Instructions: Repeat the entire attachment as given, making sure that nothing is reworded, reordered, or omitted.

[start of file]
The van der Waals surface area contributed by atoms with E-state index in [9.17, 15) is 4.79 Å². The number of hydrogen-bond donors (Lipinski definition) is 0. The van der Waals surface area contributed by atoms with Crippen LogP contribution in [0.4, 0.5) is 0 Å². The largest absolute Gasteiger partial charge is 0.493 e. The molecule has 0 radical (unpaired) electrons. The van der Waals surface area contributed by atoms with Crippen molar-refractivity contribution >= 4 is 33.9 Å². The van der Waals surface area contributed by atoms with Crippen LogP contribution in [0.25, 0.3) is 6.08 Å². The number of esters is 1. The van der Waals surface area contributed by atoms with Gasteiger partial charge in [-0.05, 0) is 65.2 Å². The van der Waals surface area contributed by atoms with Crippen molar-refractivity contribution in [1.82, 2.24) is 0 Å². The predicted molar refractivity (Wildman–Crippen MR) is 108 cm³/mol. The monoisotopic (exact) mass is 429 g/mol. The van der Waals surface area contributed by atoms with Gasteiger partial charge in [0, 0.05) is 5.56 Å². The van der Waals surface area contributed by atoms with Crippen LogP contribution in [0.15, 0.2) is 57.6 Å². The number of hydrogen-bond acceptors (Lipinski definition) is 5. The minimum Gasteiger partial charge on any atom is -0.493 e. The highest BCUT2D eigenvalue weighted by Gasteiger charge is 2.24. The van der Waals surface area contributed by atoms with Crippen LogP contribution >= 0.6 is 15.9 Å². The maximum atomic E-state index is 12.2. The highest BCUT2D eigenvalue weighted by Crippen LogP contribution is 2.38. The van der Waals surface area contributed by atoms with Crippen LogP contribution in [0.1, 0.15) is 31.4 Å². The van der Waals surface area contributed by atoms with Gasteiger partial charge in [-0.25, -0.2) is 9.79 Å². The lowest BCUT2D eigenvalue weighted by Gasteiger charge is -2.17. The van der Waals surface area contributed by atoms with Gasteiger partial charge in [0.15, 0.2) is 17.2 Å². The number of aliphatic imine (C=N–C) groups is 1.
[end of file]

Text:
The van der Waals surface area contributed by atoms with E-state index in [9.17, 15) is 4.79 Å². The number of hydrogen-bond donors (Lipinski definition) is 0. The van der Waals surface area contributed by atoms with Crippen LogP contribution in [0.4, 0.5) is 0 Å². The largest absolute Gasteiger partial charge is 0.493 e. The molecule has 0 radical (unpaired) electrons. The van der Waals surface area contributed by atoms with Crippen molar-refractivity contribution >= 4 is 33.9 Å². The van der Waals surface area contributed by atoms with Crippen LogP contribution in [0.25, 0.3) is 6.08 Å². The number of esters is 1. The van der Waals surface area contributed by atoms with Gasteiger partial charge in [-0.05, 0) is 65.2 Å². The van der Waals surface area contributed by atoms with Crippen molar-refractivity contribution in [1.82, 2.24) is 0 Å². The predicted molar refractivity (Wildman–Crippen MR) is 108 cm³/mol. The monoisotopic (exact) mass is 429 g/mol. The van der Waals surface area contributed by atoms with Gasteiger partial charge in [0, 0.05) is 5.56 Å². The van der Waals surface area contributed by atoms with Crippen LogP contribution in [0.15, 0.2) is 57.6 Å². The number of hydrogen-bond acceptors (Lipinski definition) is 5. The minimum Gasteiger partial charge on any atom is -0.493 e. The highest BCUT2D eigenvalue weighted by Gasteiger charge is 2.24. The van der Waals surface area contributed by atoms with Crippen LogP contribution >= 0.6 is 15.9 Å². The maximum atomic E-state index is 12.2. The highest BCUT2D eigenvalue weighted by Crippen LogP contribution is 2.38. The van der Waals surface area contributed by atoms with Crippen LogP contribution in [0.1, 0.15) is 31.4 Å². The van der Waals surface area contributed by atoms with Gasteiger partial charge in [-0.25, -0.2) is 9.79 Å². The lowest BCUT2D eigenvalue weighted by Gasteiger charge is -2.17. The van der Waals surface area contributed by atoms with Gasteiger partial charge in [0.15, 0.2) is 17.2 Å². The number of aliphatic imine (C=N–C) groups is 1.